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How Do Bile Acid Resins Work?

These drugs work inside the intestine, where they bind to bile from the liver and prevent it from being reabsorbed into the circulatory system. Bile is made largely from cholesterol, so these drugs work by depleting the body's supply of cholesterol. The most common side effects are constipation, gas and upset stomach. Examples of bile acid resins include:

  • Questran and Questran Light
  • Colestid
  • WelChol

How Do Fibrates Work?

Fibrates reduce the production of triglycerides and can increase HDL cholesterol. Examples of fibrates include:

  • Atromid
  • Tricor
  • Lopid

Ezetimibe (Zetia) lowers bad LDL cholesterol by blocking cholesterol absorption in the intestine. Research studies have not found that ezetimibe is associated with a lower risk of heart disease.

Combination Drugs for Cholesterol Lowering

Some people with high cholesterol, other cholesterol problems, or some other medical conditions, achieve the best results with combination drugs -- pills that contain more than one medication. Some examples include:

Advicor: Lovastatin and niacin ( nicotinic acid)

Caduet: Atorvastatin and
amlodipine, a calcium channel blocker

Liptruzet: A
torvastatin and ezetimibe 

Simcor: Simvastatin and niacin (nicotinic acid)

Vytorin: Simvastatin and
ezetimibe, a cholesterol absorption inhibitor

 









 

 

What Are the Side Effects of Cholesterol-Lowering Drugs?

The side effects of cholesterol-lowering drugs may include:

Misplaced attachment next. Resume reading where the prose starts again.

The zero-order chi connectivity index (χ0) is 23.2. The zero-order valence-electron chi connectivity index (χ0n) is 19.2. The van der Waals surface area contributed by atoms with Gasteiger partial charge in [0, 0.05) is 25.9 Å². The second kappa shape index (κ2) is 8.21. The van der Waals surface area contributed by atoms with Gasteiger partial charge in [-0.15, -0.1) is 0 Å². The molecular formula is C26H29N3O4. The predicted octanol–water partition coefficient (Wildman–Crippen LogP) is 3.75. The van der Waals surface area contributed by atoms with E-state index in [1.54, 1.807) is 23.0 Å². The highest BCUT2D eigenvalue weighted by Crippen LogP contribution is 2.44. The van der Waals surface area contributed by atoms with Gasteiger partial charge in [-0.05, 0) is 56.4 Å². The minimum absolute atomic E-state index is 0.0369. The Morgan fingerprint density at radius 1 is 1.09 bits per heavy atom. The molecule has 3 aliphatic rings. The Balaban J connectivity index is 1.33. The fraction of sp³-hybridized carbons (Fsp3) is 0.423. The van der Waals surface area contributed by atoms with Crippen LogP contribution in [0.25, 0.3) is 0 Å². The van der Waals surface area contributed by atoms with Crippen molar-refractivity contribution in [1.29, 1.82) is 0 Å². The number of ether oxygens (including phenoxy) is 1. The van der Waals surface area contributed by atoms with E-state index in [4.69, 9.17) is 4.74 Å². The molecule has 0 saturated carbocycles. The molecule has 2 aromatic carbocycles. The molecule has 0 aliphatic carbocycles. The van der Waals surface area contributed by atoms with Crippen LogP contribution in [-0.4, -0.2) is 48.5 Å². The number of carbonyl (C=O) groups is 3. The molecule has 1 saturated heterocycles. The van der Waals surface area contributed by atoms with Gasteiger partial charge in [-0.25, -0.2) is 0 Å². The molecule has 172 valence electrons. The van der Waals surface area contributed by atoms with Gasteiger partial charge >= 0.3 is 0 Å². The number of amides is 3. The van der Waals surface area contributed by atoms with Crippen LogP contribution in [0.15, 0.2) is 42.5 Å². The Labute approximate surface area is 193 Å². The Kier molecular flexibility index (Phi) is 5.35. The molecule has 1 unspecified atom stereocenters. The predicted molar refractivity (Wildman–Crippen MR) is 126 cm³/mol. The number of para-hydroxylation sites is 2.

• Muscle aches*
  • Abnormal liver function
  • Allergic reaction (skin rashes)
  • Heartburn
  • Dizziness
  • Abdominal pain
  • Constipation
  • Decreased sexual desire
  • Flushing with nicotinic acid

*If you have muscle aches, call your doctor immediately. This could be a sign of a life-threatening condition.

Are There Foods or Other Drugs I Should Avoid While Taking Cholesterol-Lowering Medicine?

You should limit grapefruit juice and fresh grapefruit consumption while taking statins, as grapefruit can interfere with the liver's ability to metabolize these medications. Talk with your doctor about your other medications, as it may be appropriate to adjust the dosing of your cholesterol medication depending on interactions.

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WebMD Video Series

Click here to wach video: LDL or HDL: What's the Difference?

Jonathan Sackner Bernstein, MD, talks about the different types of cholesterol and how they affect your health.

Click here to watch video: LDL or HDL: What's the Difference?